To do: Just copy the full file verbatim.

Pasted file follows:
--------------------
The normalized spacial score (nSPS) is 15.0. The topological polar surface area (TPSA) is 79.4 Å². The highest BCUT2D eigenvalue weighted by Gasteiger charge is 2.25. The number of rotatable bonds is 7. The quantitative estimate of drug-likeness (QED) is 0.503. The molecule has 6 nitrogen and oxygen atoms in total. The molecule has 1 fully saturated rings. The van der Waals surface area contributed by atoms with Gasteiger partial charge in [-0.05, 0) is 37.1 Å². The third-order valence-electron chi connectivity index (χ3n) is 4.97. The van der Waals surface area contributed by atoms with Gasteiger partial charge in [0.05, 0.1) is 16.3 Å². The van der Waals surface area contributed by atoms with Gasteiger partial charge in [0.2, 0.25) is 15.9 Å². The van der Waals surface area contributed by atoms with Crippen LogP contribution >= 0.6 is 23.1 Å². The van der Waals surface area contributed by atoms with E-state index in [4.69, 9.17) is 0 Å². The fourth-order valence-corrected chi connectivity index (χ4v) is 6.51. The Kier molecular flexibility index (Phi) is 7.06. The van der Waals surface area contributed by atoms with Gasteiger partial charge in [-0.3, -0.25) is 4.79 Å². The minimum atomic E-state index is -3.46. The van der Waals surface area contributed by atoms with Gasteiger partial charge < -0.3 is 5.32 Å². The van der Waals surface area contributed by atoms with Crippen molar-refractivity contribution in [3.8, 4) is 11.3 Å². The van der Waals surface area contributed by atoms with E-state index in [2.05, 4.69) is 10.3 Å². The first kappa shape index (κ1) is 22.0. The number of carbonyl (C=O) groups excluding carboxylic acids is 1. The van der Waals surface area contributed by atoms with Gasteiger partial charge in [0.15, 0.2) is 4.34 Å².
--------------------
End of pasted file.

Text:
The normalized spacial score (nSPS) is 15.0. The topological polar surface area (TPSA) is 79.4 Å². The highest BCUT2D eigenvalue weighted by Gasteiger charge is 2.25. The number of rotatable bonds is 7. The quantitative estimate of drug-likeness (QED) is 0.503. The molecule has 6 nitrogen and oxygen atoms in total. The molecule has 1 fully saturated rings. The van der Waals surface area contributed by atoms with Gasteiger partial charge in [-0.05, 0) is 37.1 Å². The third-order valence-electron chi connectivity index (χ3n) is 4.97. The van der Waals surface area contributed by atoms with Gasteiger partial charge in [0.05, 0.1) is 16.3 Å². The van der Waals surface area contributed by atoms with Gasteiger partial charge in [0.2, 0.25) is 15.9 Å². The van der Waals surface area contributed by atoms with Crippen LogP contribution >= 0.6 is 23.1 Å². The van der Waals surface area contributed by atoms with E-state index in [4.69, 9.17) is 0 Å². The fourth-order valence-corrected chi connectivity index (χ4v) is 6.51. The Kier molecular flexibility index (Phi) is 7.06. The van der Waals surface area contributed by atoms with Gasteiger partial charge in [-0.3, -0.25) is 4.79 Å². The minimum atomic E-state index is -3.46. The van der Waals surface area contributed by atoms with Gasteiger partial charge < -0.3 is 5.32 Å². The van der Waals surface area contributed by atoms with Crippen molar-refractivity contribution in [3.8, 4) is 11.3 Å². The van der Waals surface area contributed by atoms with E-state index in [2.05, 4.69) is 10.3 Å². The first kappa shape index (κ1) is 22.0. The number of carbonyl (C=O) groups excluding carboxylic acids is 1. The van der Waals surface area contributed by atoms with Gasteiger partial charge in [0.15, 0.2) is 4.34 Å².